But when the albino deer stepped into the path and stared at us both, I was suddenly very glad Latham was by my side, even if he took an extra step and walked into me before noticing the deer. The way the deer stomped its front right paw, lowered its head and stared without blinking was not very deer-like. It was more aggressive than any deer I had ever seen in my woods before.
“Shoo…go along now, shoo,” I said to it. I was tired of everything getting in my way today. Now a deer?? This was just ridiculous!
“Are you trying to be scary,” said the deer, “or just dramatic?”
Now it was my turn to take a step back. How was this deer talking? If I felt like I was in a dream before, now I knew I had to be! This had to be a dream and I really was just in my bed snuggled in. That idea helped me not to panic and run away screaming.
But there was another part of me that felt almost like this was déjà vu. Especially when the man dressed all in black stepped out from the curve of trees.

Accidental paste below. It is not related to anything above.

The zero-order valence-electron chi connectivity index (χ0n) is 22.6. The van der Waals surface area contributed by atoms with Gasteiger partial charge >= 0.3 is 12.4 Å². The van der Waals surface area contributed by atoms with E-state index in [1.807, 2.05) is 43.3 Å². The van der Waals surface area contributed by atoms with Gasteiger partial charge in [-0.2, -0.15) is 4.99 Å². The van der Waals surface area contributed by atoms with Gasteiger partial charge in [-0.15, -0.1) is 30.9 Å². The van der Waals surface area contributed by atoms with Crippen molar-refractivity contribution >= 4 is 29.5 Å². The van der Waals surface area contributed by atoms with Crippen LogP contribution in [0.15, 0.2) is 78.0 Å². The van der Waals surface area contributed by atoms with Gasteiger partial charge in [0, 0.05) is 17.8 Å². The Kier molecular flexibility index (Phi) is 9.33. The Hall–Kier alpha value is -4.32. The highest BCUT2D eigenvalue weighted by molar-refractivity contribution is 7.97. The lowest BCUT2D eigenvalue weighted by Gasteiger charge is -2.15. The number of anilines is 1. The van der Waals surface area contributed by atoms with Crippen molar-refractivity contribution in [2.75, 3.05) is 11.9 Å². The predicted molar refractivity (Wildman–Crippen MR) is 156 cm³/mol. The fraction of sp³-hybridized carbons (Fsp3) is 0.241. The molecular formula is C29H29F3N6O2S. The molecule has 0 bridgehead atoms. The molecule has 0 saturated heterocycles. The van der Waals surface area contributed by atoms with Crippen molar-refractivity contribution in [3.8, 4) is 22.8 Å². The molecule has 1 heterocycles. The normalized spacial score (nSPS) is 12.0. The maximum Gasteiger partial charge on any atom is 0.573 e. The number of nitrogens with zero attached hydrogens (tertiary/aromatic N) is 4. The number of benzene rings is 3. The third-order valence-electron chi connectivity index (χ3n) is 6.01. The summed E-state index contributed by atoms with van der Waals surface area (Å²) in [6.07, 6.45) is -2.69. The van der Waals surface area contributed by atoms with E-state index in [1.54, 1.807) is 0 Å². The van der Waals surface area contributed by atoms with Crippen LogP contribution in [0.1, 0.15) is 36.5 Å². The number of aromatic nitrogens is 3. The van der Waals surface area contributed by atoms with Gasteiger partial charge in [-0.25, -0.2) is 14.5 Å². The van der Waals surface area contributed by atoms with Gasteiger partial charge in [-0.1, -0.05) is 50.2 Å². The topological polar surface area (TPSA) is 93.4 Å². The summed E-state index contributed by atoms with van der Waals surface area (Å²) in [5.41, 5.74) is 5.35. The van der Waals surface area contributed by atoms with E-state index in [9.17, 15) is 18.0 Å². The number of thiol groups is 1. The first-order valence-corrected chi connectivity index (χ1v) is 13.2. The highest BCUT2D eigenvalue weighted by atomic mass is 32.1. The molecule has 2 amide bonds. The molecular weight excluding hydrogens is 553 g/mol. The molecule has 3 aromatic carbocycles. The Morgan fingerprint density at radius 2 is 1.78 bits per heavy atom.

“Were you really just talking to a deer? That’s kind of cute.” The deer stamped his foot again like he was angry at those words, turned and walked back down the trail a little more, then it stepped off the trail and disappeared down a ravine. A steep one judging from how quickly it disappeared from my view.
“You both need to come with me. We have been waiting a long time for you.” And with that the man swirled around and his long duster swirled with him, miraculously not catching on any brambles. It was almost like he was a hologram because I kept getting caught and had to pull thorns out of my skin, which lead me back to realizing this was now my number one reason for knowing this couldn’t really be a dream-- I was bleeding. But the insanity of the moment was too much to process so I decided to pretend anyway.

No comments: